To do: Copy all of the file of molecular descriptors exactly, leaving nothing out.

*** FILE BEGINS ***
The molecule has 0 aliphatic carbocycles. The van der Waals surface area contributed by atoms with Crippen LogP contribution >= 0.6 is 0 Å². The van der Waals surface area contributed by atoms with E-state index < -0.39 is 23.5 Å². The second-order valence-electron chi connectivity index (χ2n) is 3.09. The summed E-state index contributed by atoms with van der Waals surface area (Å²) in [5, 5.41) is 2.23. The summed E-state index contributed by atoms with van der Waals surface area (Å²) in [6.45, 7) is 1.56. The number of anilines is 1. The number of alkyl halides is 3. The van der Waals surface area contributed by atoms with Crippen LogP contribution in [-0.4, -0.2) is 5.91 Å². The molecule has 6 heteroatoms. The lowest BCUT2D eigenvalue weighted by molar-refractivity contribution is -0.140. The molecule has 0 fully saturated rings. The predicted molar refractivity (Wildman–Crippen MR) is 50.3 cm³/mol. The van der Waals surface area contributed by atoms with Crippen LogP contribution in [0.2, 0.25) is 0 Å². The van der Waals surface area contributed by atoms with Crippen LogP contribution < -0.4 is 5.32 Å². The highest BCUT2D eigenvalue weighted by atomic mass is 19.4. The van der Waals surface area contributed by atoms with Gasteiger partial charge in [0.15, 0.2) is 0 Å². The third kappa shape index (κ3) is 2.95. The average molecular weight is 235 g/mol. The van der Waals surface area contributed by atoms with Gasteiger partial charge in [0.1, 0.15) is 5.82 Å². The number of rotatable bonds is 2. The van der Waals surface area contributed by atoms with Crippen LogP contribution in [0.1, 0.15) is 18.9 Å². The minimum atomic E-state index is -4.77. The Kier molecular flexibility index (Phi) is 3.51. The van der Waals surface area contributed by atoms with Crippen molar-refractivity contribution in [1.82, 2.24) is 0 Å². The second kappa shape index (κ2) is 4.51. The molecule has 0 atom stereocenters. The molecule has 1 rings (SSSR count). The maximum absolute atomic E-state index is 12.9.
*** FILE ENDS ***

The molecule has 0 aliphatic carbocycles. The van der Waals surface area contributed by atoms with Crippen LogP contribution >= 0.6 is 0 Å². The van der Waals surface area contributed by atoms with E-state index < -0.39 is 23.5 Å². The second-order valence-electron chi connectivity index (χ2n) is 3.09. The summed E-state index contributed by atoms with van der Waals surface area (Å²) in [5, 5.41) is 2.23. The summed E-state index contributed by atoms with van der Waals surface area (Å²) in [6.45, 7) is 1.56. The number of anilines is 1. The number of alkyl halides is 3. The van der Waals surface area contributed by atoms with Crippen LogP contribution in [-0.4, -0.2) is 5.91 Å². The molecule has 6 heteroatoms. The lowest BCUT2D eigenvalue weighted by molar-refractivity contribution is -0.140. The molecule has 0 fully saturated rings. The predicted molar refractivity (Wildman–Crippen MR) is 50.3 cm³/mol. The van der Waals surface area contributed by atoms with Crippen LogP contribution in [0.2, 0.25) is 0 Å². The van der Waals surface area contributed by atoms with Crippen LogP contribution < -0.4 is 5.32 Å². The highest BCUT2D eigenvalue weighted by atomic mass is 19.4. The van der Waals surface area contributed by atoms with Gasteiger partial charge in [0.15, 0.2) is 0 Å². The third kappa shape index (κ3) is 2.95. The average molecular weight is 235 g/mol. The van der Waals surface area contributed by atoms with Gasteiger partial charge in [0.1, 0.15) is 5.82 Å². The number of rotatable bonds is 2. The van der Waals surface area contributed by atoms with Crippen LogP contribution in [0.1, 0.15) is 18.9 Å². The minimum atomic E-state index is -4.77. The Kier molecular flexibility index (Phi) is 3.51. The van der Waals surface area contributed by atoms with Crippen molar-refractivity contribution in [1.82, 2.24) is 0 Å². The second kappa shape index (κ2) is 4.51. The molecule has 0 atom stereocenters. The molecule has 1 rings (SSSR count). The maximum absolute atomic E-state index is 12.9.